In Drew Doughty’s first 10 minutes on the ball hockey floor at Twin Rinks with the Northeast Eagles atoMc Black squad, the two-time Stanley Cup champion and double-Olympic gold medallist barely touched the ball.
It was almost as if the two dozen or so nine- and 10-year olds forgot the all-star blueliner was even there.
© Photo by Joe Gibbons/The Telegram
Nolan Morey of Torbay watches intently as Los Angeles Kings star Drew Doughty autographs some framed cards for him Thursday afternoon at Twin Rinks. Morey and his Northeast Eagles atom teammates got to play with Doughty through a contest offered by MacDonald’s Canada, the league sponsor.
“I told them I’d stick to D and dish the puck out,” said the 24-year-old Doughty, making his first-ever visit to Newfoundland.
“They weren’t trying to find me.”
After a few tape-to-tape passes, a little shoulder rub on one of the taller kids on the floor, and an effortless roof job for a goal, Doughty was welcomed into their game.
The scrimmage was just the second time Doughty has played any ball hockey since last August’s Canadian Olympic men’s hockey team camp in Calgary.
“That camp was a little more structured,” Doughty said.
“This is just about having a little fun, getting to know the kids — off the bat, they’re a little shy — getting them to open up and have a little fun.”
The team won the right to play with the Los Angeles Kings star defenceman through a contest offered by Northeast atom hockey sponsor MacDonald’s Canada. Each year, house league teams participating in the atoMc hockey program are entered for a chance to win an end-of-season celebration with one of the program’s ambassadors.
Other ambassadors are Pittsburgh Penguins’ netminder Marc-Andre Fleury and former women’s national team member Tessa Bonhomme.
“They put a big effort into applying to get this opportunity and I thought it was a great for them,” said Northeast Minor Hockey Association president Ian O’Leary.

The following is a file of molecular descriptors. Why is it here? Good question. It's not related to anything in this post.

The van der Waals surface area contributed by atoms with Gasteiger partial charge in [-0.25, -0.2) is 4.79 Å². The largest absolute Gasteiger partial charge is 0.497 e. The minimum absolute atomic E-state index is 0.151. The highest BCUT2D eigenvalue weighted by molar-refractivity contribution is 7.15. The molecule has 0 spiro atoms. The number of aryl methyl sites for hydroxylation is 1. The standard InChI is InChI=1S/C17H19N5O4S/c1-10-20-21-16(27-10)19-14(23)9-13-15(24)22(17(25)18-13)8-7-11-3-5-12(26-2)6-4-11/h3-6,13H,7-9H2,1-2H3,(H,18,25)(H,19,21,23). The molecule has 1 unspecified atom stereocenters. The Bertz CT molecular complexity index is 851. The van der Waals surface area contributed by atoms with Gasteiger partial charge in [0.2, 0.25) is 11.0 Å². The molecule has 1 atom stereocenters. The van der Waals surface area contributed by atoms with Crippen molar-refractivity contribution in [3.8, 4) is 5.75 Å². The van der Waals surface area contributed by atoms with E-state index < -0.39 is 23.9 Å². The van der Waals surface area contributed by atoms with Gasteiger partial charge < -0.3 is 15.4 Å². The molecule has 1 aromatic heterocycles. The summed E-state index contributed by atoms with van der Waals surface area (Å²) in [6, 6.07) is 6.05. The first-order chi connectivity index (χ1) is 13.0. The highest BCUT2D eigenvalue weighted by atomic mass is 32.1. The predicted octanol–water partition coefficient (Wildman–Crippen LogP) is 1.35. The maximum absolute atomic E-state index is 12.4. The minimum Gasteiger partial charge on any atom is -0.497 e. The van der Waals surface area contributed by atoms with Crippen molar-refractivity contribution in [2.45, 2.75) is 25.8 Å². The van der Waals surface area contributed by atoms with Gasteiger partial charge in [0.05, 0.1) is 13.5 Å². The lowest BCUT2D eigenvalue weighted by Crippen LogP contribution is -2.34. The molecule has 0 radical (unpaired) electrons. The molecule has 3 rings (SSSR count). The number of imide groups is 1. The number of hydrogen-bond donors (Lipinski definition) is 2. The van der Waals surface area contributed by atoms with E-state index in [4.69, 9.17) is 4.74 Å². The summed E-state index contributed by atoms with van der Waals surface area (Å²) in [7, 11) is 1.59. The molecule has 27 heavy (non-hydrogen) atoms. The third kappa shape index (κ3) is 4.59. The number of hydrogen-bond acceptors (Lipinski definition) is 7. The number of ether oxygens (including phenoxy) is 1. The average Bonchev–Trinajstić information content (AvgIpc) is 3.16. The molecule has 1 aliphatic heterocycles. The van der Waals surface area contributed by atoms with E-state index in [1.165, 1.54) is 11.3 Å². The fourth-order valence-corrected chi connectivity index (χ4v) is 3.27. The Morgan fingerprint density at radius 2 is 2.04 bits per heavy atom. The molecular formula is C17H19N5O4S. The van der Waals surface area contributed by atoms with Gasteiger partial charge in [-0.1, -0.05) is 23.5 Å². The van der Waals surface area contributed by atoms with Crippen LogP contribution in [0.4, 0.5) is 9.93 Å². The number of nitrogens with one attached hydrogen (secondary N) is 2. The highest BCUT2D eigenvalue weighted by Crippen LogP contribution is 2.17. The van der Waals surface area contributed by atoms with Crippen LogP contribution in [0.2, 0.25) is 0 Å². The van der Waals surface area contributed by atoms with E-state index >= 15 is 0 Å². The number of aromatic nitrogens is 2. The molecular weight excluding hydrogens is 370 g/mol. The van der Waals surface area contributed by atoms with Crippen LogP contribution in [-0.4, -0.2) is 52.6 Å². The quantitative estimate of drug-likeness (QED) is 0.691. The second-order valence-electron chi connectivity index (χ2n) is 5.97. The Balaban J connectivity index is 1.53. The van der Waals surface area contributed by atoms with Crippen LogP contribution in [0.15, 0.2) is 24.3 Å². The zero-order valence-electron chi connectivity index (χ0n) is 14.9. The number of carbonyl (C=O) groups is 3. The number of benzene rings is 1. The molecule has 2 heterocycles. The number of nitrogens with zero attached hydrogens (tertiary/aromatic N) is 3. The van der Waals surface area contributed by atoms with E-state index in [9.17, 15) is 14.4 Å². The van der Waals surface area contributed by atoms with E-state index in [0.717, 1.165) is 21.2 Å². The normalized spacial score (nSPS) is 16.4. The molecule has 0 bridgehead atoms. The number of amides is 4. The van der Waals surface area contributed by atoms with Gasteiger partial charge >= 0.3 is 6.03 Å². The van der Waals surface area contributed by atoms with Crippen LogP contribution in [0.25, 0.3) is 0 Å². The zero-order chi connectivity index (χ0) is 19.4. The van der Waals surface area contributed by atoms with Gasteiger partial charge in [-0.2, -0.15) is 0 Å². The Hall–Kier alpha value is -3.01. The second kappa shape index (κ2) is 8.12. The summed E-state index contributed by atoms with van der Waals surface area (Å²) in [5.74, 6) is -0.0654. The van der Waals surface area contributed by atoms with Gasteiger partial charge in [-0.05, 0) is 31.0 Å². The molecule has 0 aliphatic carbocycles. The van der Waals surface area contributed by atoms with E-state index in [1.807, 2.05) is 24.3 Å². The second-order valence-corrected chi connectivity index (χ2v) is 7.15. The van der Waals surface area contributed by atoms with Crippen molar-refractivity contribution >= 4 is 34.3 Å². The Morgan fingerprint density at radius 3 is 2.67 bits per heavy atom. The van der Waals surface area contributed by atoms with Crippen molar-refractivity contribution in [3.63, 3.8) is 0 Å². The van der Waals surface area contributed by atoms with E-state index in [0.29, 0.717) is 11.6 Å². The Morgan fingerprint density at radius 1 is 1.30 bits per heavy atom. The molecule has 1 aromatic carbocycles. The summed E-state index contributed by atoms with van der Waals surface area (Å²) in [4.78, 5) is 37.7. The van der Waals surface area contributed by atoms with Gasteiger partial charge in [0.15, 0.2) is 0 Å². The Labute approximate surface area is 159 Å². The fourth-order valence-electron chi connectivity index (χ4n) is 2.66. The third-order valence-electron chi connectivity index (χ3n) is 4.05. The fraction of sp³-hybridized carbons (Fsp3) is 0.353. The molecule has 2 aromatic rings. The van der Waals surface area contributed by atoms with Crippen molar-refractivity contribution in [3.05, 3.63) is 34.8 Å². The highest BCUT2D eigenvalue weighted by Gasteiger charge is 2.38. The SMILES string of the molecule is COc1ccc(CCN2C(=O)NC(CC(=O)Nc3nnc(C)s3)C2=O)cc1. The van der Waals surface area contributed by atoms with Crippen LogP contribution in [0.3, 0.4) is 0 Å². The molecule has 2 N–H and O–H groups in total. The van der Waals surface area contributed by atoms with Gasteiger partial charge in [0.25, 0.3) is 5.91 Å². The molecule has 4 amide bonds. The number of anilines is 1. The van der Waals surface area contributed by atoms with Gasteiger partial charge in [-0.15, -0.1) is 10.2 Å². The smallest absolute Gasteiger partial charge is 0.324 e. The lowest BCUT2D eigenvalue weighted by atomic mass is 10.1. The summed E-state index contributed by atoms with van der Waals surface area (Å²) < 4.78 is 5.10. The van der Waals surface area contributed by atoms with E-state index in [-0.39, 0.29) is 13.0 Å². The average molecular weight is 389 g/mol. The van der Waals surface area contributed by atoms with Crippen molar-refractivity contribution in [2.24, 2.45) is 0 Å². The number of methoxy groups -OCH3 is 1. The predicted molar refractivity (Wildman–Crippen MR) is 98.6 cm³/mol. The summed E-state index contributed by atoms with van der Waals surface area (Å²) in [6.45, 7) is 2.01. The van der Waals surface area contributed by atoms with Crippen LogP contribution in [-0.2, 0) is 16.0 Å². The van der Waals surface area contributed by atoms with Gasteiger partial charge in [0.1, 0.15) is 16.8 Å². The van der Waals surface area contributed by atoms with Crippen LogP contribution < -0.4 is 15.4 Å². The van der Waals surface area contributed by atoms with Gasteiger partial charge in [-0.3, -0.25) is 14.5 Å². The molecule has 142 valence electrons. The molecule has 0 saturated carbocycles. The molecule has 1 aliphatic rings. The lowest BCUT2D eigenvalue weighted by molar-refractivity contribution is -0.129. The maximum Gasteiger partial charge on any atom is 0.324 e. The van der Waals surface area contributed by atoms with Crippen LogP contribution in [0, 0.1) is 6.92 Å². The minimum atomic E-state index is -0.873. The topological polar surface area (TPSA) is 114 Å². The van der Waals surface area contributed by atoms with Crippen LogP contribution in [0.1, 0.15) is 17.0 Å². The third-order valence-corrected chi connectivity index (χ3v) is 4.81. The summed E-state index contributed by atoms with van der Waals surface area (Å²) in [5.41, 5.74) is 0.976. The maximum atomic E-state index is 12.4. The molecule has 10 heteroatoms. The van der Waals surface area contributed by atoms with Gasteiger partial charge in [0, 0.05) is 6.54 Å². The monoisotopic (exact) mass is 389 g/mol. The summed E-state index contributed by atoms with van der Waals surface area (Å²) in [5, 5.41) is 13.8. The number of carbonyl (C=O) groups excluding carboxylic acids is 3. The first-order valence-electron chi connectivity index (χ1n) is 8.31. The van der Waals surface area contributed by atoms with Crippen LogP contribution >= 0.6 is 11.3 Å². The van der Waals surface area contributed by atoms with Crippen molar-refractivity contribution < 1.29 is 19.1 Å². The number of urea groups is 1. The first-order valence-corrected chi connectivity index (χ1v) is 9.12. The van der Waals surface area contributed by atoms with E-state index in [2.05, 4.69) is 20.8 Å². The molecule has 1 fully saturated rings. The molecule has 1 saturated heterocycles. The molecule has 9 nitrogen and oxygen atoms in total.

After the game, Doughty signed autographs and posed for photos before heading for a meal with the kids and coaches at McDonald’s on Torbay Road.
“Leading up to this, the amount of excitement, the coaches have been telling me, has been tremendous,” O’Leary explained. “They were so excited. A lot of them will remember this for a long time.”
Reaction to Doughty from the kids themselves, was mixed. Caleb Evely of Middle Cove, for instance, watched Doughty play for Canada in the Sochi Olympics and while he admires his talent and appreciated the chance to play with him, the experience didn’t seem to move him as much as it did some teammates.
“I wasn’t really a big fan of his, because I’m a Toronto Maple Leafs fan,” Evely admitted before racing back out to the floor for his shift.
On the flipside, Torbay’s Nolan Morey admits he had a hard time keeping the big event secret when he found out some two months ago that Doughty would make an appearance.
“I told my best friend, but I didn’t know the day or anything, I just knew I was going to meet him. I was excited for the chance to meet him and have him play with my team.”
“I watched a couple of his playoff games and I thought he was pretty good.”
Sidebar: Doughty was a standout soccer goalkeeper
Growing up in London, Ont., Drew Doughty spent a good part of his summer not in hockey rinks, but on soccer pitches.
His father Paul and mother Connie were both soccer players at a high level and his sister Chelsea — named after his father’s favourite English Premier League club — plays for Niagara University.
Doughty himself was a goaltender, and a pretty good one, who had a chance to play at a provincial level before opting to focus on hockey in his early teens.
“I was probably at about the same level in both, I was just as good at soccer at the time,” Doughty said, adding that the sport helped him develop on the ice as a defenseman.
“I think it helped me see plays develop.”
Doughty, like his idol Wayne Gretzky before him, thinks playing a sport other than hockey is important for all young athletes, even those with aspirations to make to the NHL one day.
“When you focus on one sport too much, I think it kind of overtakes your life and you’re not as open to new things.
“When you’re playing hockey 12 months of the year, it seems fun at the time, but it eventually takes its toll. I think you need to play a bunch of different sports and see what you like. Playing other sports helped me become a better hockey player.”